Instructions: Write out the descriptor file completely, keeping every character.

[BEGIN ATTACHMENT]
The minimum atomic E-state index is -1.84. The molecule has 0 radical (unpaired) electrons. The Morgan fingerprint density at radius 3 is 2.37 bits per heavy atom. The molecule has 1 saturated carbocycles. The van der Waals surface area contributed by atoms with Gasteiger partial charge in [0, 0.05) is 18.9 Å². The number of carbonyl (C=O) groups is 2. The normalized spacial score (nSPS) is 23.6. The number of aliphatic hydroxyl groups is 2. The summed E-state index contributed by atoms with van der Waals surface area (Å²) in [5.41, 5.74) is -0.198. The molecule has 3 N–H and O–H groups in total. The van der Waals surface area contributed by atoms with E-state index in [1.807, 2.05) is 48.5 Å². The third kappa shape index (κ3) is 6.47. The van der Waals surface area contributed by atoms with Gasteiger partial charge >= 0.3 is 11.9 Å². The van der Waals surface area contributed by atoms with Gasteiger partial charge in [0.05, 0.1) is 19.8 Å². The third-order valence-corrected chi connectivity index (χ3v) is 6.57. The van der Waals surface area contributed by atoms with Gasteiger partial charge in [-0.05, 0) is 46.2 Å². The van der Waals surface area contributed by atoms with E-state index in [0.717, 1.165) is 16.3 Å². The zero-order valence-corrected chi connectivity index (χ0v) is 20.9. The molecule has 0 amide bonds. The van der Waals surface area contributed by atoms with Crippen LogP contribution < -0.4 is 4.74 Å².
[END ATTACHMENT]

The minimum atomic E-state index is -1.84. The molecule has 0 radical (unpaired) electrons. The Morgan fingerprint density at radius 3 is 2.37 bits per heavy atom. The molecule has 1 saturated carbocycles. The van der Waals surface area contributed by atoms with Gasteiger partial charge in [0, 0.05) is 18.9 Å². The number of carbonyl (C=O) groups is 2. The normalized spacial score (nSPS) is 23.6. The number of aliphatic hydroxyl groups is 2. The summed E-state index contributed by atoms with van der Waals surface area (Å²) in [5.41, 5.74) is -0.198. The molecule has 3 N–H and O–H groups in total. The van der Waals surface area contributed by atoms with E-state index in [1.807, 2.05) is 48.5 Å². The third kappa shape index (κ3) is 6.47. The van der Waals surface area contributed by atoms with Gasteiger partial charge >= 0.3 is 11.9 Å². The van der Waals surface area contributed by atoms with Gasteiger partial charge in [0.05, 0.1) is 19.8 Å². The third-order valence-corrected chi connectivity index (χ3v) is 6.57. The van der Waals surface area contributed by atoms with Gasteiger partial charge in [-0.05, 0) is 46.2 Å². The van der Waals surface area contributed by atoms with E-state index in [0.717, 1.165) is 16.3 Å². The zero-order valence-corrected chi connectivity index (χ0v) is 20.9. The molecule has 0 amide bonds. The van der Waals surface area contributed by atoms with Crippen LogP contribution < -0.4 is 4.74 Å².